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George Harrison - In the 1970's

  by Lisa Torem

published: 8 / 9 / 2022

George Harrison - In the 1970's


George Harrison surpassed expectations as a songwriter after initially being regarded as "the quiet Beatle". In her 'Raging Pages' book column Lisa Torem discovers that Eoghan Lyng's new book explores many facets of the British songwriter's career.

George Harrison was often described by the press during his stint with the “Fab Four” as “the quiet Beatle,” but his creative output, dry wit, songwriting and expert guitar playing during that era, and after, belies that modest descriptor. Fortunately, Eoghan Lyng, an Irish author and Beatles fan, sets the record straight in ‘George Harrison in the 1970s’ for the Sonicbond Publishing ‘Decades’ series. Lyng cites Harrison work that stood beside, and often surpassed, other album tracks, such as the Abbey Road classic, ‘Something.’ This romantic ballad was even lauded by the likes of Frank Sinatra, a singer who was often dismissive of a latter generation’s tastes. Industry giant George Martin, responsible for major Beatles’ arrangements, also had a jaw-dropping reaction. That said, Lyng points out: “Producer George Martin was stunned by the song’s maturity and embellished the piece with an exquisite string arrangement.” Lyng stresses Harrison’s accomplishments in his post-Beatles career. When Phil Spector agreed to record Harrison on All Things Must Pass, “a triple album,” the American producer was amazed at the volume of songs Harrison had already stockpiled. The irony, of course, was that Harrison had only been asked to contribute a few songs on a series of Beatles albums in his earlier career. At this point, however, it appeared that his musical input was infinite. Harrison’s strongly spiritual nature deeply affected his musical output, too. When he accompanied his colleagues to meet the Maharishi Mahesh Yogi in India, he developed a deep love for Indian music and meditation. Harrison included sitar and tabla in some of his most fascinating compositions, but the instruments revealed much about Harrison’s state-of-mind. Commenting on the follow-up studio album to ‘All Things Must Pass’, “Material World’ demonstrated a slower, more detached persona aching for meaning in a world that seemed determined to lose it,” Lyng states in the section 1973: When He Was Fab. Interestingly, Harrison remained continually open to roots-based American music. That said, the catchy ‘My Sweet Lord’ was inspired by a famous gospel tune. Although this song dragged the songwriter into the mud legally, when he was accused of imitating The Chiffons’ ‘He’s So Fine,’ it revealed another approach to pop creativity. Musically, the guitarist developed and honed a signature sound based on his slide guitar skills. Lyng juxtaposes Harrison’s relationships with the other former Beatles, as well as with innovators who assisted with musical ideas and arrangements, such as Peter Frampton, Bob Dylan, Eric Clapton and Jeff Lynne. Lyng doesn’t rally behind every album or celebrate every conquest, but he is quick to point out the purpose behind his research. He finds ‘Thirty-Three & 1/3’ lacking, for example, as a whole, “…it’s strangely pedestrian for a man who was determined to stand out at all junctures.” Still, ‘This Song’ and ‘It’s What You Value’ merit his compliments. Musically, Harrison breaks out of his comfort zone—he dove into the synth for ‘Dear One.’ There is a great deal to discover about Harrison’s lengthy and fruitful career in this compact work. If you want to know what made George Harrison tick, this is the book.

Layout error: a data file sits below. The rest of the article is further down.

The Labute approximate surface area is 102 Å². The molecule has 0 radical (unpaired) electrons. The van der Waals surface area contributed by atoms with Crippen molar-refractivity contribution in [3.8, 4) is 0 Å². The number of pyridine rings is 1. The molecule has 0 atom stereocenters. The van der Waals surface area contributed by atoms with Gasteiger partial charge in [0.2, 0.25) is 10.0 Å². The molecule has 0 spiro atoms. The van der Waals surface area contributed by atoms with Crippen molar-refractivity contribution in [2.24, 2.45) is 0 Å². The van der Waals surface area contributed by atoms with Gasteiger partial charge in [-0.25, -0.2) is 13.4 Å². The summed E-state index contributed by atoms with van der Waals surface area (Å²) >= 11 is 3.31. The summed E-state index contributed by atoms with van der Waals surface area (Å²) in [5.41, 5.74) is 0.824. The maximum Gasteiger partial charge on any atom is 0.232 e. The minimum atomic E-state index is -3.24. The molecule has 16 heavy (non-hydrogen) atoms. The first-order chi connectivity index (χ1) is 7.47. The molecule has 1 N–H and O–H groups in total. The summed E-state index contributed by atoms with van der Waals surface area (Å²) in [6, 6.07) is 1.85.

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In an archive interview from 1987, Nick Dent-Robinson speaks to George Harrison about his work with Handmade Films, being an ex-Beatle and then new album, 'Cloud Nine'

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In the first of two articles Nick Dent-Robinson commemorates the 50th anniversary of the late George Harrison’s seminal album,’ All Things Must Pass'.
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